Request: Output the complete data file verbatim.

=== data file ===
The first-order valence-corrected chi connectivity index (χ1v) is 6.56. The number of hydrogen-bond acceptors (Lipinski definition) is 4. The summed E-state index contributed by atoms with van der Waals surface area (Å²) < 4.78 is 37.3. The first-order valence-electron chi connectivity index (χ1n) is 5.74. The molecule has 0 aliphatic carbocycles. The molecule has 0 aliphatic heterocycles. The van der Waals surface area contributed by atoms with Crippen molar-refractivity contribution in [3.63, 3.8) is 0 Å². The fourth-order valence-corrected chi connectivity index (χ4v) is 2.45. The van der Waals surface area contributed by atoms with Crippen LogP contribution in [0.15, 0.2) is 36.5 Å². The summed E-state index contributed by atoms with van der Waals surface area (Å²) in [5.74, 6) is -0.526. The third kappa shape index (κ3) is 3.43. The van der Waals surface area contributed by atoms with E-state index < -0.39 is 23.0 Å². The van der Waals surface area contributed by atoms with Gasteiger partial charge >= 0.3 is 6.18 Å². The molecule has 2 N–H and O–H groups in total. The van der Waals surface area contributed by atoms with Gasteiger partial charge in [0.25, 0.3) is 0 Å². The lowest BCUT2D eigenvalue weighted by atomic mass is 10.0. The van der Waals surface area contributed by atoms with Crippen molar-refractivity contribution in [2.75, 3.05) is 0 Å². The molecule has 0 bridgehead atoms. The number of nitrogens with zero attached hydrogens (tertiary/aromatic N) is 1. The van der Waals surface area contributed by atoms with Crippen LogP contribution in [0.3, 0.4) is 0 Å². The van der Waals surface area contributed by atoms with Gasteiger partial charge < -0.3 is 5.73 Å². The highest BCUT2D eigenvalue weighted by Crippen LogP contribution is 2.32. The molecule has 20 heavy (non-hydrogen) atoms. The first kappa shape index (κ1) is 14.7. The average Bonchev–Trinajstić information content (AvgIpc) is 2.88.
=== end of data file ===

The first-order valence-corrected chi connectivity index (χ1v) is 6.56. The number of hydrogen-bond acceptors (Lipinski definition) is 4. The summed E-state index contributed by atoms with van der Waals surface area (Å²) < 4.78 is 37.3. The first-order valence-electron chi connectivity index (χ1n) is 5.74. The molecule has 0 aliphatic carbocycles. The molecule has 0 aliphatic heterocycles. The van der Waals surface area contributed by atoms with Crippen molar-refractivity contribution in [3.63, 3.8) is 0 Å². The fourth-order valence-corrected chi connectivity index (χ4v) is 2.45. The van der Waals surface area contributed by atoms with Crippen LogP contribution in [0.15, 0.2) is 36.5 Å². The summed E-state index contributed by atoms with van der Waals surface area (Å²) in [5.74, 6) is -0.526. The third kappa shape index (κ3) is 3.43. The van der Waals surface area contributed by atoms with E-state index < -0.39 is 23.0 Å². The van der Waals surface area contributed by atoms with Gasteiger partial charge >= 0.3 is 6.18 Å². The molecule has 2 N–H and O–H groups in total. The van der Waals surface area contributed by atoms with Gasteiger partial charge in [0.25, 0.3) is 0 Å². The lowest BCUT2D eigenvalue weighted by atomic mass is 10.0. The van der Waals surface area contributed by atoms with Crippen molar-refractivity contribution in [2.75, 3.05) is 0 Å². The molecule has 0 bridgehead atoms. The number of nitrogens with zero attached hydrogens (tertiary/aromatic N) is 1. The van der Waals surface area contributed by atoms with Crippen LogP contribution in [0.3, 0.4) is 0 Å². The van der Waals surface area contributed by atoms with Gasteiger partial charge < -0.3 is 5.73 Å². The highest BCUT2D eigenvalue weighted by Crippen LogP contribution is 2.32. The molecule has 20 heavy (non-hydrogen) atoms. The first kappa shape index (κ1) is 14.7. The average Bonchev–Trinajstić information content (AvgIpc) is 2.88.